When St. Louis banker William A. Donius stepped up to home plate at Busch Stadium Monday, he was wielding a five-foot-long check for $20,000 instead of a baseball bat.

On behalf of the Mortgage Bankers Association of St. Louis, Mr. Donius presented the symbolic check to an official of Major League Baseball's Cardinals for the benefit of the area's homeless. The team has a nonprofit arm that distributes money to charitable groups.

The association and its 50 bank members together give $100 for each Cardinal home run as part of a three-year-old Homers for the Homeless program.

"The more successful the players are, the more the mortgage bankers have to pay," said Mr. Donius, who is chief executive officer of $216 million- asset Pulaski Bank and co-chairman of Homers for the Homeless.

The giant check symbolized the minimum contribution the lenders plan to make at the end of the season. Of course, they will have to give more if the Cardinals hit more than 200 homers this year. They moved closer to that total during Monday's game when slugger Mark McGwire hit his seventh home run of the season in the sixth inning.

Mr. McGwire's tater should eventually help the homeless, and it definitely helped the Cardinals, who defeated the Philadelphia Phillies, 5- 2. - Laura Pavlenko Lutton

Arizona credit unions signed up more than 1,100 potential new members last weekend in the parking lots of Sam's Club stores.

To capitalize on federal legislation passed last year, 60 federal and state-chartered credit unions staged membership drives in the lots of five stores in metropolitan Phoenix, Tucson, Flagstaff, and Yuma.

"We didn't want to lose the momentum from HR 1151," said Gary Plank, executive director of the Arizona Credit Union League.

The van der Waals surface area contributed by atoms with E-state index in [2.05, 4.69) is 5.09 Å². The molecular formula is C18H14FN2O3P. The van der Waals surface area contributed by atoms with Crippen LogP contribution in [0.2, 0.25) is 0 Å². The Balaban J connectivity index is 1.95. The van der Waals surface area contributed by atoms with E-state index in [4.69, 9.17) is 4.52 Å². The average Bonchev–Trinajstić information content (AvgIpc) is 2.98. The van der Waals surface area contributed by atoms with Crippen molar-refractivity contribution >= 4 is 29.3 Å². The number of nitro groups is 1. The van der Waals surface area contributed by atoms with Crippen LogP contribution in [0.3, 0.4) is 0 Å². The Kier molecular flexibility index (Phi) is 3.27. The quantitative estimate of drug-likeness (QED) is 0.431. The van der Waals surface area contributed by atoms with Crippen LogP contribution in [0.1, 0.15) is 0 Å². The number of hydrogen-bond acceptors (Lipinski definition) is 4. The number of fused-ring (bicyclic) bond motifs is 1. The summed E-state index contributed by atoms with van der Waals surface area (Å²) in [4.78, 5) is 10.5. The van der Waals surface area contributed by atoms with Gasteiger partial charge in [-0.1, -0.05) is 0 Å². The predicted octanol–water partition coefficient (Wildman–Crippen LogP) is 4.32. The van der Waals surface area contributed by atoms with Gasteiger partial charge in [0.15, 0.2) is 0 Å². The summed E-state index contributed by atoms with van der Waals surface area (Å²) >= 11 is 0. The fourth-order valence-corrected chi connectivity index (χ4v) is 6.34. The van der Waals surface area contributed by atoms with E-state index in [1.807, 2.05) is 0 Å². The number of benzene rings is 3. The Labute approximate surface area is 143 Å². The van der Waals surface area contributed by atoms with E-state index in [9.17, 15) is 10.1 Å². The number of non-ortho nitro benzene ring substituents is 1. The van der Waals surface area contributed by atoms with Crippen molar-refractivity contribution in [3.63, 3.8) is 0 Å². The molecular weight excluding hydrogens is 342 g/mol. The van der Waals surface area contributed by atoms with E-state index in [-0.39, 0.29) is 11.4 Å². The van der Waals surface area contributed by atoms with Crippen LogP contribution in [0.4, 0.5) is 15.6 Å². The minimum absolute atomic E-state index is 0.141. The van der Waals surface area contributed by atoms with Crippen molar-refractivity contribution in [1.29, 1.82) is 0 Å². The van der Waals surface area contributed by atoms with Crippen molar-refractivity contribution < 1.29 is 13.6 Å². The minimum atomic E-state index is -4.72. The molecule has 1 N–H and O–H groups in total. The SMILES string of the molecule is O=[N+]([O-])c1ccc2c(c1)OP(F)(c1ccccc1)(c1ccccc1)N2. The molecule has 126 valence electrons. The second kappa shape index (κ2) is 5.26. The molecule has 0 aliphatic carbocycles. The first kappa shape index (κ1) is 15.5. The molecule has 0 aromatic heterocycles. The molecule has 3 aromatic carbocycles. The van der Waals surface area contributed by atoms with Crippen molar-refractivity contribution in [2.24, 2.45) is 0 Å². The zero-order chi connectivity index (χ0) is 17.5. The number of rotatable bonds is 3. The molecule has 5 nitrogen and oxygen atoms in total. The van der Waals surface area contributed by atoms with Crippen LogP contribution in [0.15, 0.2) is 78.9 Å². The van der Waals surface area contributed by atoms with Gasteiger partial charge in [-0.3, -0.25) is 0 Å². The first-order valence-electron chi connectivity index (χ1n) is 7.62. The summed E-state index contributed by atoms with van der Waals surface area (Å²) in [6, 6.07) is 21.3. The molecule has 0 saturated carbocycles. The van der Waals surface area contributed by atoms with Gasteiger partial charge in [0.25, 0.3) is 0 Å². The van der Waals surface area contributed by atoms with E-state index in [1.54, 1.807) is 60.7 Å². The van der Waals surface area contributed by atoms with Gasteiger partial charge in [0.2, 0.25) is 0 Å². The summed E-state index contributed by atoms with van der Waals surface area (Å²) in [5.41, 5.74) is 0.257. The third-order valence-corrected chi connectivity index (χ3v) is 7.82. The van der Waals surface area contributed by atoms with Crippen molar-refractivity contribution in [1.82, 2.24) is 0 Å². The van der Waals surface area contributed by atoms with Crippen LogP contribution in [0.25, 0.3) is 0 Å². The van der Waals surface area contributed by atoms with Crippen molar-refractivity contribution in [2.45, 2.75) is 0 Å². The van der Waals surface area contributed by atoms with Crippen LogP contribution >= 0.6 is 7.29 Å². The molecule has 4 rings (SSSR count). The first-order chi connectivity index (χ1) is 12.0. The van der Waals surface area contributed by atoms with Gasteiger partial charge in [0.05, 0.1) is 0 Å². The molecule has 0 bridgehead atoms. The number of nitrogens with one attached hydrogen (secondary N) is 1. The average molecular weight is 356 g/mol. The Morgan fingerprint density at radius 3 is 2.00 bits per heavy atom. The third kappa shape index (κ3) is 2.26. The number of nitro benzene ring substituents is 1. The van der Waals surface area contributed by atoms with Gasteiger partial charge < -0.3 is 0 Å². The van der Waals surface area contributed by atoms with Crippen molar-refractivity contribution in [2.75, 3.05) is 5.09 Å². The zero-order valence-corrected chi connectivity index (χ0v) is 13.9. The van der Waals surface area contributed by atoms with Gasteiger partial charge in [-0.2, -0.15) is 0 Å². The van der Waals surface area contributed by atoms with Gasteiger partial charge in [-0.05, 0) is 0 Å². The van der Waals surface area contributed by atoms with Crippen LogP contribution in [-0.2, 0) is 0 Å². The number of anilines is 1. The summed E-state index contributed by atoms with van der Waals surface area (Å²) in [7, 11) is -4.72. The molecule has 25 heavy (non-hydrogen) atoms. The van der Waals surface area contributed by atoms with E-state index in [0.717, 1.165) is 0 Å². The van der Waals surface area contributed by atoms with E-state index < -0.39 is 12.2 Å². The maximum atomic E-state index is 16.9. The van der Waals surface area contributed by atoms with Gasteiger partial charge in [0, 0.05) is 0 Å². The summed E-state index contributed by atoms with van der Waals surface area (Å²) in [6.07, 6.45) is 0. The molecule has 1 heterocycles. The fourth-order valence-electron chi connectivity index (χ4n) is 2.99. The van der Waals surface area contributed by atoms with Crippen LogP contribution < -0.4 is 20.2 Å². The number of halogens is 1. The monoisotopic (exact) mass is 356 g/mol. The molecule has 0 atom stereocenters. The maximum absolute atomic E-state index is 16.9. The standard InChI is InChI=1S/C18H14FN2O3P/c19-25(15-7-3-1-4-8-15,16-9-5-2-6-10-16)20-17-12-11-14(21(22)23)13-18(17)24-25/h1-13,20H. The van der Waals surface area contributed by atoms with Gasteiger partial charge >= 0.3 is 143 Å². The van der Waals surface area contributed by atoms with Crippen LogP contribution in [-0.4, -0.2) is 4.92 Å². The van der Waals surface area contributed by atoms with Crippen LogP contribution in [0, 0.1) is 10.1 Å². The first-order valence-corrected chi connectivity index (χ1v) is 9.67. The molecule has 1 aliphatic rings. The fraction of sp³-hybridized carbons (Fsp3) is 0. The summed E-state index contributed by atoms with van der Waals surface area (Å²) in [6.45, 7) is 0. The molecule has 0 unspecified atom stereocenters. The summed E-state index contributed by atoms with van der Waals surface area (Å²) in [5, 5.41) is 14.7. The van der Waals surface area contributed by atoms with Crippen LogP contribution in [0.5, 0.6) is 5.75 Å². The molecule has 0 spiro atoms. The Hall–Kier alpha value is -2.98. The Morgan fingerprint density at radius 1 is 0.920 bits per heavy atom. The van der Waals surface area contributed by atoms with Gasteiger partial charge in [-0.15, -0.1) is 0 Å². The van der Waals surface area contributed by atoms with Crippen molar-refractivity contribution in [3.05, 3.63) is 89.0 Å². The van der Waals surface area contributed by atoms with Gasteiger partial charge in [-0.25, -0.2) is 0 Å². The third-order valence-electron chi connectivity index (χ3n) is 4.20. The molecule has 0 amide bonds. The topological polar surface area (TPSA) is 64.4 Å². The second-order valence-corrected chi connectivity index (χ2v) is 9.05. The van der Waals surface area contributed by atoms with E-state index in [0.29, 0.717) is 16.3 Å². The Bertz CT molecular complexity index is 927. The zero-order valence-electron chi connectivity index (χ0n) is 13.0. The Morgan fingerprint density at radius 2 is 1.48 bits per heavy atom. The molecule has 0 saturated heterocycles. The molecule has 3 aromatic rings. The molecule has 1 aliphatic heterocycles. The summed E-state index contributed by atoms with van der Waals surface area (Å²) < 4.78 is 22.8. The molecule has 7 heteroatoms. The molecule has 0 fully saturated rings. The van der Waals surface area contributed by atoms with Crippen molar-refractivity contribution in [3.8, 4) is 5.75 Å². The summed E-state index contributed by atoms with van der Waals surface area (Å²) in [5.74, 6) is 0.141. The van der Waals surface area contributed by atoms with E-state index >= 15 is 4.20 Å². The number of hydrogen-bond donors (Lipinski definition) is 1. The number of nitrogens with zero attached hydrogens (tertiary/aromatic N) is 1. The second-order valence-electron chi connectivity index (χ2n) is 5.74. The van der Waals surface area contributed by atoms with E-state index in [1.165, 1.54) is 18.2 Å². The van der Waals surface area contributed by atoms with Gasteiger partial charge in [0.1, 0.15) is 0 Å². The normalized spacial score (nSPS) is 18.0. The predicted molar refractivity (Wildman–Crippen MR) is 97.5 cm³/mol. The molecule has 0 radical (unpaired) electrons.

HR 1151-signed into law by President Clinton last August-allows credit unions to go outside traditional common bonds to recruit members.

The credit union booths were manned by employees sporting "We Can C.U. Now" T-shirts. Festivities included bobbing for $20 and $100 bills and a raffle for a Ford Escort.

Mr. Plank said he was pleased at the response-1,136 potential new members.

"It went as good as can be expected for hustling people for four hours in a park

ing lot," Mr. Plank said.

The league has also set up an "800" number, he said, which people can call to find whether they are eligible to join a credit union.

- Matt Andrejczak

If investors were caught off-guard by Coddle Creek Financial Corp.'s 62% first-quarter earnings decline, they had only themselves to blame.

The Mooresville, N.C., company reported earnings of 32 cents per share for the quarter ended March 31, compared with 84 cents a year earlier. The reduction was the result of a $400,000 charge taken by Coddle Creek to buy stock for the company's executive option plan-which was approved by shareholders in January.

Coddle Creek president George Brawley Jr. said shareholders "overwhelmingly" supported the option plan at the January special meeting. Nevertheless, he said, he has fielded calls in the last month from confused investors who are wondering why earnings fell so sharply.

Mr. Brawley has been able to calm fears by stressing that this was a one-time charge. Without it, Coddle Creek's earnings would have grown 8%, to 91 cents per share, he said.

- Louis Whiteman

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